IAEA Project Monitors Radioactive Release from Fukushima Accident on Asia-Pacific Marine Environment
As a result of the nuclear accident at TEPCO’s Fukushima Daiichi Nuclear Power Station in Japan, an enormous inventory of radioactive substances were discharged into the Pacific Ocean. The IAEA, together with the Regional Cooperative Agreement (RCA) Member States, immediately initiated an IAEA Technical Cooperation (TC) project for countries throughout the Pacific Ocean region to monitor radioactive substances in the marine environment.
In July 2011, the IAEA launched training events and expert missions in response to the Fukushima Daiichi nuclear accident at the IAEA’s Environment Laboratory in Monaco and in Korea. The project started on 1 July 2011 and is planned to be finalized in 2015, with Review Meetings each year. Extrabudgetary funding for the project was provided by the USA, New Zealand, Australia and Japan.
At the first Annual Review Meeting, which was held in Vietnam in August 2012, predictive hydrodynamic models were demonstrated that showed how the strong oceanic Kuroshio Current and its extension transports the radioactive substances across the Pacific Ocean in an easterly direction.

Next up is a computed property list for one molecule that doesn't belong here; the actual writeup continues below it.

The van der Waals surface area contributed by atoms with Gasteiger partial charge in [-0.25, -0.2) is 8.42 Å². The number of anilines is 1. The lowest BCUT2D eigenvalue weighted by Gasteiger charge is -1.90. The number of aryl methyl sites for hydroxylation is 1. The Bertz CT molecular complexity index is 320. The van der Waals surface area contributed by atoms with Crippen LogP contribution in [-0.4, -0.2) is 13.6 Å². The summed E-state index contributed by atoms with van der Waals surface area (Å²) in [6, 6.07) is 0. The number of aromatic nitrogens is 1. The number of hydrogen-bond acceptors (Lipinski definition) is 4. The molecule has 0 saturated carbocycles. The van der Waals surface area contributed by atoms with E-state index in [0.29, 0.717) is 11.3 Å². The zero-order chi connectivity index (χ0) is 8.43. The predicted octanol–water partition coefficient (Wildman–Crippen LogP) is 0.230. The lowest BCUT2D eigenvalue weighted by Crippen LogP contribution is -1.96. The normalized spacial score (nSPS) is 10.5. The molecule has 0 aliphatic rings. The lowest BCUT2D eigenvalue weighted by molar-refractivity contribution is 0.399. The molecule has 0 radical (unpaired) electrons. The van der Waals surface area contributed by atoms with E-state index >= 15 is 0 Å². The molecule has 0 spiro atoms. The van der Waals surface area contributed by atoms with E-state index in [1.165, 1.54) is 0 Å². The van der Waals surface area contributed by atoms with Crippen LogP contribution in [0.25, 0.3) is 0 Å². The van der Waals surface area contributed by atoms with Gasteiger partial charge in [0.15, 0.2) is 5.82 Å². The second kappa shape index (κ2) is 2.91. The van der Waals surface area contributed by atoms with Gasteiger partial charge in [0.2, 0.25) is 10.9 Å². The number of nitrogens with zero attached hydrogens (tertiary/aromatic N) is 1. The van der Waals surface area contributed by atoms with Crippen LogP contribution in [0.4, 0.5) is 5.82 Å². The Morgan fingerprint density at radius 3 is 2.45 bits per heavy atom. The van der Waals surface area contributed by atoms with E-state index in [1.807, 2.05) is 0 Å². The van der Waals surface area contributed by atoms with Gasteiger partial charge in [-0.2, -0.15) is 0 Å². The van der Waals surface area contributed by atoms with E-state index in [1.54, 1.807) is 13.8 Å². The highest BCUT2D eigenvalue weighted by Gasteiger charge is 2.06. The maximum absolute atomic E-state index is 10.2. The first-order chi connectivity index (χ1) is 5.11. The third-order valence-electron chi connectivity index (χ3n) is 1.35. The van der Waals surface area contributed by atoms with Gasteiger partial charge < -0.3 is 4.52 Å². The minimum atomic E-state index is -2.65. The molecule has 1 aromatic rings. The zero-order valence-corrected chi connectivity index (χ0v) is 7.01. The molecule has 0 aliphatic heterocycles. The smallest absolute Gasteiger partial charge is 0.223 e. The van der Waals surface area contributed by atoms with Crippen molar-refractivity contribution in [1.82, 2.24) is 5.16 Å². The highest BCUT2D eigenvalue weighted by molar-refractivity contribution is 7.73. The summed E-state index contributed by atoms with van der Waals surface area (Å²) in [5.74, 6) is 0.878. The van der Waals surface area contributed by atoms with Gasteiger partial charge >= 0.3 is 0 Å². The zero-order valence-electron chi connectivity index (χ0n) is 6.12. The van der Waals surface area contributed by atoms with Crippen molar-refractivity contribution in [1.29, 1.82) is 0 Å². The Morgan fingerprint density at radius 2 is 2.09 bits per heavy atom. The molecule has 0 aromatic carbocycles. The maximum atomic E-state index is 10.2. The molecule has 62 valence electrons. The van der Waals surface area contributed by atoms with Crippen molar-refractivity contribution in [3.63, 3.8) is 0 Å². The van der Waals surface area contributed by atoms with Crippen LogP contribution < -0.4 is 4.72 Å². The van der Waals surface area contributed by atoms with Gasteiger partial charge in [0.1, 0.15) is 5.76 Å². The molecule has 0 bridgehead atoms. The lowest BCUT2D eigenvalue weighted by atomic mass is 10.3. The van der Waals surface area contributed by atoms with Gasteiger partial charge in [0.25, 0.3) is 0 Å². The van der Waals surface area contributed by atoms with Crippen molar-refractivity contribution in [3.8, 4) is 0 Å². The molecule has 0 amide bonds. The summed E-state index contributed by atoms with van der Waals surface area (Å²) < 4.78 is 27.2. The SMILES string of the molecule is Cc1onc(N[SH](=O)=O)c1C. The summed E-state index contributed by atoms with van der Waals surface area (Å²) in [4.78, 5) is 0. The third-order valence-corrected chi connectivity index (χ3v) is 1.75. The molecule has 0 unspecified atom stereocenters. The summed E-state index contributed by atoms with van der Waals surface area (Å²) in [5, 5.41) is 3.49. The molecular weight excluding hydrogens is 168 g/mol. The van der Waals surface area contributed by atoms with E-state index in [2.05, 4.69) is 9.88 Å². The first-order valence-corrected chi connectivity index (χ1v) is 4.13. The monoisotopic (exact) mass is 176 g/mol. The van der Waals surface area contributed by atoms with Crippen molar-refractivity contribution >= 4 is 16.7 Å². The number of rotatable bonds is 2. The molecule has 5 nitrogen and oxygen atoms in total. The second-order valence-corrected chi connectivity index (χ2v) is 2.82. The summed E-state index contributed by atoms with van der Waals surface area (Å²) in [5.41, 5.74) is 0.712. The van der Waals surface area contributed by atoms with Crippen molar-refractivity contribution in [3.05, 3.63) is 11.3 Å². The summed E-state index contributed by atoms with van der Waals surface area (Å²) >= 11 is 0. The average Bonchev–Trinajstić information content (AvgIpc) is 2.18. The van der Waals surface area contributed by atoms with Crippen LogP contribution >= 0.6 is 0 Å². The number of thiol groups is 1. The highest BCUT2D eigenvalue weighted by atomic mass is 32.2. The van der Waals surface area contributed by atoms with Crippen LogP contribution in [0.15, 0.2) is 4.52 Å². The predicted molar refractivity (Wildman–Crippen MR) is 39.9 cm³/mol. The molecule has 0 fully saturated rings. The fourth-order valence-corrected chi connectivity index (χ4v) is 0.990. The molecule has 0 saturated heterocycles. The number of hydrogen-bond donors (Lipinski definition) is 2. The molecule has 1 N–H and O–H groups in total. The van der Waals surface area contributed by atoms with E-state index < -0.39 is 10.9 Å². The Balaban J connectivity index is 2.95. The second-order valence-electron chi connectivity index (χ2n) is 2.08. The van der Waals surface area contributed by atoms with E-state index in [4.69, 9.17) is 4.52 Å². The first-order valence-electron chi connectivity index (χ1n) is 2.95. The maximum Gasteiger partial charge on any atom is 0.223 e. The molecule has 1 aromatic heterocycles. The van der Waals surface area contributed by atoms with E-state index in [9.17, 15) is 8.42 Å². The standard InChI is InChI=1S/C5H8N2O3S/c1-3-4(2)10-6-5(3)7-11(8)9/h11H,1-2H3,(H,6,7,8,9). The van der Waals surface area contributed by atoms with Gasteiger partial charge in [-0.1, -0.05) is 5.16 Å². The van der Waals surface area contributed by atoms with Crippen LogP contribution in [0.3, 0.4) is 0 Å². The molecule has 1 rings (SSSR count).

Recent results of marine fish sampled near the Japanese coast show that intensive monitoring work needs to be continuously performed by the responsible authorities to guarantee seafood safety for the population and to provide a full picture of the situation.
In order to assure high-quality, reliable measurement results from the Asia-Pacific region in future, the IAEA Environment Laboratory conducted a proficiency test on analysing radionuclides in seawater. The participating laboratories received a well-defined radioactive source to be diluted into their local seawater and analysed for radionuclides typical for the Fukushima “radionuclide fingerprint pattern”.
In general, the proficiency test showed good results, but also indicated areas for improvement in radio-analytical procedures and data quality among the participating laboratories. A second proficiency test will be carried out following a regional training course on marine radio-analytical techniques to be hosted by China in 2013.